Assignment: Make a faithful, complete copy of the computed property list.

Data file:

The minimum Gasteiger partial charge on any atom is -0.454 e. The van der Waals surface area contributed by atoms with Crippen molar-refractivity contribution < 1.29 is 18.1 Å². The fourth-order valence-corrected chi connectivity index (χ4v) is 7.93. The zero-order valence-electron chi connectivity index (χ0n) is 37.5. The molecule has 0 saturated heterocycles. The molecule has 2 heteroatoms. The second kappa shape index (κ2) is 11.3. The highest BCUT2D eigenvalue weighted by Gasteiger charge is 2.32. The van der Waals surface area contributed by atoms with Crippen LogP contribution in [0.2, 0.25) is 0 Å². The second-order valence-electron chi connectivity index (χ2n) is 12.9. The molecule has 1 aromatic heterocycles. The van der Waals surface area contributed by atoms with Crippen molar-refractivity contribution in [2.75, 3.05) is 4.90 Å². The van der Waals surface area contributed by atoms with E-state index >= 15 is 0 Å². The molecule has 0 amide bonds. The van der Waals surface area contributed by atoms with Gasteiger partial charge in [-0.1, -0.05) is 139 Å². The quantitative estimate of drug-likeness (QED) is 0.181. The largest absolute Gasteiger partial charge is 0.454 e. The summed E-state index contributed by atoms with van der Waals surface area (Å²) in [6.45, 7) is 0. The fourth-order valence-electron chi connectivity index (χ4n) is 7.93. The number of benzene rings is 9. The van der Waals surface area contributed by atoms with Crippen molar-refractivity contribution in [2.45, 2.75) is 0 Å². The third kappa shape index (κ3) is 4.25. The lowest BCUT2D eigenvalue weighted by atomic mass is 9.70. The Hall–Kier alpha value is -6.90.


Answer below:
The minimum Gasteiger partial charge on any atom is -0.454 e. The van der Waals surface area contributed by atoms with Crippen molar-refractivity contribution < 1.29 is 18.1 Å². The fourth-order valence-corrected chi connectivity index (χ4v) is 7.93. The zero-order valence-electron chi connectivity index (χ0n) is 37.5. The molecule has 0 saturated heterocycles. The molecule has 2 heteroatoms. The second kappa shape index (κ2) is 11.3. The highest BCUT2D eigenvalue weighted by Gasteiger charge is 2.32. The van der Waals surface area contributed by atoms with Crippen LogP contribution in [0.2, 0.25) is 0 Å². The second-order valence-electron chi connectivity index (χ2n) is 12.9. The molecule has 1 aromatic heterocycles. The van der Waals surface area contributed by atoms with Crippen molar-refractivity contribution in [2.75, 3.05) is 4.90 Å². The van der Waals surface area contributed by atoms with E-state index >= 15 is 0 Å². The molecule has 0 amide bonds. The van der Waals surface area contributed by atoms with Gasteiger partial charge in [-0.1, -0.05) is 139 Å². The quantitative estimate of drug-likeness (QED) is 0.181. The largest absolute Gasteiger partial charge is 0.454 e. The summed E-state index contributed by atoms with van der Waals surface area (Å²) in [6.45, 7) is 0. The fourth-order valence-electron chi connectivity index (χ4n) is 7.93. The number of benzene rings is 9. The van der Waals surface area contributed by atoms with Crippen molar-refractivity contribution in [2.45, 2.75) is 0 Å². The third kappa shape index (κ3) is 4.25. The lowest BCUT2D eigenvalue weighted by atomic mass is 9.70. The Hall–Kier alpha value is -6.90.